Scientists establish cause and effect by proving that effects observed in an experiment proceed from an identifiable cause. This appears to be something relatively easy to accomplish; nonetheless, the world is a complicated place and doesn’t necessarily submit to our need for clear cut explanations. There’s rarely ever one variable to consider when studying any phenomenon. So we need to be disciplined when inducing Nature to give up her secrets and we do this through a process called falsification, e.g. ask a question, construct an experiment to test the question, and then either falsify (disprove) or confirm the question’s claim. If we confirm the question’s claim, then we pass on what we’ve learned to the scientific community for replication; if the results are successfully repeated multiple times (ideally by different groups) we might be able to tease out a cause and effect relationship.

To their credit the Babylonians eventually worked it out for themselves eclipses faded away all on their own. I’m not so sure if the Chukchee worked it out with the wind. I can say, however, with virtually 100% certainty (and I say virtually because there’s no such thing as 100% certainty in science) buttocks slapping likely has no influence over prevailing weather patterns. Further still, the crying crucifix in Mumbai turned out to be not so sad after all—the “tears” were the product of a leaking toilet and clogged drain in an adjacent room. A science-minded chap named Sanal Edamaruku had the audacity of appealing to known physics—the capillary action of water specifically—rather than a miracle for an explanation.


The capillary action of water is defined as water’s capacity to adhere to the walls of a container causing an upward force on the liquid forcing the water upward. Yes, water can flow up a wall. In the case of the statue, a clogged drain in the adjacent bathroom contributed to water spilling on the floor, permeating the wall, climbing said wall, soaking through the other side, finally dripping on to the crucifix in the adjacent room, eventually forming in to a pool at the foot of the statue. The Catholic Church in India subsequently brought charges of blasphemy against Edamaruku. Apparently blasphemy is still a “thing” in the 21st century. Edamaruku fled to Finland to avoid prosecution. The funny thing is the hypothesis that the crucifix was crying was entirely falsifiable, i.e. fix the toilet and unclog the drain and see whether or not water still collects on the statue. Regrettably, you can take the person out of the 10th century but it’s an entirely different thing taking the 10th century out of the person…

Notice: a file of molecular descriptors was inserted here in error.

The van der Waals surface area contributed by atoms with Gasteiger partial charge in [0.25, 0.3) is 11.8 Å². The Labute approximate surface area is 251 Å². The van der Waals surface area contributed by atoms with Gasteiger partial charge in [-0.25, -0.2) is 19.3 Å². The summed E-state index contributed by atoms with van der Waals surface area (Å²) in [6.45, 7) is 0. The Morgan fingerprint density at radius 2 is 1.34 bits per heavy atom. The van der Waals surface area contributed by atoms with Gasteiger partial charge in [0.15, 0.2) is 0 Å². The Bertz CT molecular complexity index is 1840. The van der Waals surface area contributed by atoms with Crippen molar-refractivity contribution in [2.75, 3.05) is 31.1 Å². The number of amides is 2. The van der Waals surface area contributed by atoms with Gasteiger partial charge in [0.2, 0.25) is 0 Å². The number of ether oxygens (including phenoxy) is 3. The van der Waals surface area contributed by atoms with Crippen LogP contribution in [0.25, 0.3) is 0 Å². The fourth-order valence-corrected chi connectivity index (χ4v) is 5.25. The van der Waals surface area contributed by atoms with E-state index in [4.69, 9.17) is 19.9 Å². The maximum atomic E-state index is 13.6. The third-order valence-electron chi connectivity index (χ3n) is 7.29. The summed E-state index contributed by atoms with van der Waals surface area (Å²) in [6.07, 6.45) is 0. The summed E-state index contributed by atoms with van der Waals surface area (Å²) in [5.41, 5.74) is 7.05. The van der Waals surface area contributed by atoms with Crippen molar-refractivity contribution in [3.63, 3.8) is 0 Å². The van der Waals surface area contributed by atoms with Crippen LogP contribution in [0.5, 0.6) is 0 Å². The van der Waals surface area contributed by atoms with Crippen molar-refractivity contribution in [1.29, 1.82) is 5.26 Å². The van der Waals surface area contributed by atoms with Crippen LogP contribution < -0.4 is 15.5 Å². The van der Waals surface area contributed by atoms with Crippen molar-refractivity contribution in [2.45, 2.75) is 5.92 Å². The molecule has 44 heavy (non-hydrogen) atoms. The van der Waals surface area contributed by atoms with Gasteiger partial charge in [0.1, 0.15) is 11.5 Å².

A number of years ago I came across a story, more than likely fictitious, of a professor of anatomy who discovered the body he was dissecting didn’t look at all like the diagram in Galen’s On Anatomical Procedures. Galen (130-200 AD) was a Greek anatomist who had the misfortune of working at a time when the Catholic Church outlawed the dissection of human corpses. Ultimately, Galen was forced to rely on dissecting pigs and apes to develop his ideas on human anatomy. For this reason people prescribed to the Genesis­-based idea that men had one less rib than women; that is, until Andreas Vesalius (1514-1564 AD) falsified the “rib hypothesis” by actually looking to see if there was a difference between men and women. We have the exact same number of ribs. Thomas Paine (1737-1809 AD), author of The Age of Reason, explained the reason people believed in falsehoods was because of “the long habit of believing a thing true [giving] it the superficial appearance of being right.” For this reason a certain professor of anatomy ignored the need to conduct tests, like so many of us do, by succumbing to arguments from authority and tradition.